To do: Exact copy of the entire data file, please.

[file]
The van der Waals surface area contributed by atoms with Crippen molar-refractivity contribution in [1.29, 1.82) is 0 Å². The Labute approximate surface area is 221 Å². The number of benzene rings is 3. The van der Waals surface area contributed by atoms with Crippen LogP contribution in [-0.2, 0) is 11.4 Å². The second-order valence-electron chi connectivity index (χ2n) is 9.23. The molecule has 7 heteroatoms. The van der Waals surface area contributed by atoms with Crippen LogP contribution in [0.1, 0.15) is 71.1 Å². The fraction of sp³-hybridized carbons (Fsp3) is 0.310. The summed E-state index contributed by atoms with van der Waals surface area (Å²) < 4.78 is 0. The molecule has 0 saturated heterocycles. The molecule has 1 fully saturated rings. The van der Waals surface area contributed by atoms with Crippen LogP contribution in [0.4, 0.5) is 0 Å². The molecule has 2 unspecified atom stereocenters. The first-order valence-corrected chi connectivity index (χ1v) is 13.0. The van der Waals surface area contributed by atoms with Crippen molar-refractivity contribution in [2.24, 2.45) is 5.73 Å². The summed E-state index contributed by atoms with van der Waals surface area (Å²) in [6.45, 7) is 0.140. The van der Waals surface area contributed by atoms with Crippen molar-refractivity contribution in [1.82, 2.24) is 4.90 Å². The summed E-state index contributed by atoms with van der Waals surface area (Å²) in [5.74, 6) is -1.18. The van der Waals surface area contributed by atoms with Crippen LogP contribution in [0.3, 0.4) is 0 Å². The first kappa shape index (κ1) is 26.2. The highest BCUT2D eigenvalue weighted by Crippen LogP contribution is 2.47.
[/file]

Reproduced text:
The van der Waals surface area contributed by atoms with Crippen molar-refractivity contribution in [1.29, 1.82) is 0 Å². The Labute approximate surface area is 221 Å². The number of benzene rings is 3. The van der Waals surface area contributed by atoms with Crippen LogP contribution in [-0.2, 0) is 11.4 Å². The second-order valence-electron chi connectivity index (χ2n) is 9.23. The molecule has 7 heteroatoms. The van der Waals surface area contributed by atoms with Crippen LogP contribution in [0.1, 0.15) is 71.1 Å². The fraction of sp³-hybridized carbons (Fsp3) is 0.310. The summed E-state index contributed by atoms with van der Waals surface area (Å²) < 4.78 is 0. The molecule has 0 saturated heterocycles. The molecule has 1 fully saturated rings. The van der Waals surface area contributed by atoms with Crippen LogP contribution in [0.4, 0.5) is 0 Å². The molecule has 2 unspecified atom stereocenters. The first-order valence-corrected chi connectivity index (χ1v) is 13.0. The van der Waals surface area contributed by atoms with Crippen molar-refractivity contribution in [2.24, 2.45) is 5.73 Å². The summed E-state index contributed by atoms with van der Waals surface area (Å²) in [6.45, 7) is 0.140. The van der Waals surface area contributed by atoms with Crippen molar-refractivity contribution in [1.82, 2.24) is 4.90 Å². The summed E-state index contributed by atoms with van der Waals surface area (Å²) in [5.74, 6) is -1.18. The van der Waals surface area contributed by atoms with Crippen LogP contribution in [0.3, 0.4) is 0 Å². The first kappa shape index (κ1) is 26.2. The highest BCUT2D eigenvalue weighted by Crippen LogP contribution is 2.47.